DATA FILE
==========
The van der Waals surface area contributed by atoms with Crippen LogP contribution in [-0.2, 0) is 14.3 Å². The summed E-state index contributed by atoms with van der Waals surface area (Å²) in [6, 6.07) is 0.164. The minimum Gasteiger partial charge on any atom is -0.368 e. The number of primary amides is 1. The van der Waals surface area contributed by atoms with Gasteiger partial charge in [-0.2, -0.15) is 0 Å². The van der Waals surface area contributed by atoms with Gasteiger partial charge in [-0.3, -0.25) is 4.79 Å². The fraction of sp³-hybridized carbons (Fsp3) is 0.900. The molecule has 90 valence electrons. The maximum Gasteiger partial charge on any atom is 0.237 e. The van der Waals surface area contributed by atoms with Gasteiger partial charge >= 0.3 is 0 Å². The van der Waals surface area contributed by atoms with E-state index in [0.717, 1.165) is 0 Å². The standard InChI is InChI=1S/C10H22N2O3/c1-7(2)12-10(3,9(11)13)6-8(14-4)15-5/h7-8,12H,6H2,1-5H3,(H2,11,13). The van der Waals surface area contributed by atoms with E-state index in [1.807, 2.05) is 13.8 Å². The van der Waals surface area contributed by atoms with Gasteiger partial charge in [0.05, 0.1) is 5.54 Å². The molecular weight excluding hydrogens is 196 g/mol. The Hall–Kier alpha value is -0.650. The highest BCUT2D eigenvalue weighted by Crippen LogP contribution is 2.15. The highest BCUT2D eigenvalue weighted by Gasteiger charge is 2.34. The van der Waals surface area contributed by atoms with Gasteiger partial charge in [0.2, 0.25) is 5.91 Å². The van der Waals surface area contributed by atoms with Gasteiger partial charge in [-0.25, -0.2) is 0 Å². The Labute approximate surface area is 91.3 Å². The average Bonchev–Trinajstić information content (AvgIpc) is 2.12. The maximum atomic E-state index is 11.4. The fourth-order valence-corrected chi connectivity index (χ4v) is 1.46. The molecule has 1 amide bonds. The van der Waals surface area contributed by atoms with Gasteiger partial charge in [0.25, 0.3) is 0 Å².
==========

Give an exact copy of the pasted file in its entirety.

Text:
The van der Waals surface area contributed by atoms with Crippen LogP contribution in [-0.2, 0) is 14.3 Å². The summed E-state index contributed by atoms with van der Waals surface area (Å²) in [6, 6.07) is 0.164. The minimum Gasteiger partial charge on any atom is -0.368 e. The number of primary amides is 1. The van der Waals surface area contributed by atoms with Gasteiger partial charge in [-0.2, -0.15) is 0 Å². The van der Waals surface area contributed by atoms with Gasteiger partial charge in [-0.3, -0.25) is 4.79 Å². The fraction of sp³-hybridized carbons (Fsp3) is 0.900. The molecule has 90 valence electrons. The maximum Gasteiger partial charge on any atom is 0.237 e. The van der Waals surface area contributed by atoms with Gasteiger partial charge >= 0.3 is 0 Å². The van der Waals surface area contributed by atoms with E-state index in [0.717, 1.165) is 0 Å². The standard InChI is InChI=1S/C10H22N2O3/c1-7(2)12-10(3,9(11)13)6-8(14-4)15-5/h7-8,12H,6H2,1-5H3,(H2,11,13). The van der Waals surface area contributed by atoms with E-state index in [1.807, 2.05) is 13.8 Å². The van der Waals surface area contributed by atoms with Gasteiger partial charge in [0.05, 0.1) is 5.54 Å². The molecular weight excluding hydrogens is 196 g/mol. The Hall–Kier alpha value is -0.650. The highest BCUT2D eigenvalue weighted by Crippen LogP contribution is 2.15. The highest BCUT2D eigenvalue weighted by Gasteiger charge is 2.34. The van der Waals surface area contributed by atoms with Gasteiger partial charge in [0.2, 0.25) is 5.91 Å². The van der Waals surface area contributed by atoms with Gasteiger partial charge in [-0.25, -0.2) is 0 Å². The Labute approximate surface area is 91.3 Å². The average Bonchev–Trinajstić information content (AvgIpc) is 2.12. The maximum atomic E-state index is 11.4. The fourth-order valence-corrected chi connectivity index (χ4v) is 1.46. The molecule has 1 amide bonds. The van der Waals surface area contributed by atoms with Gasteiger partial charge in [0.25, 0.3) is 0 Å².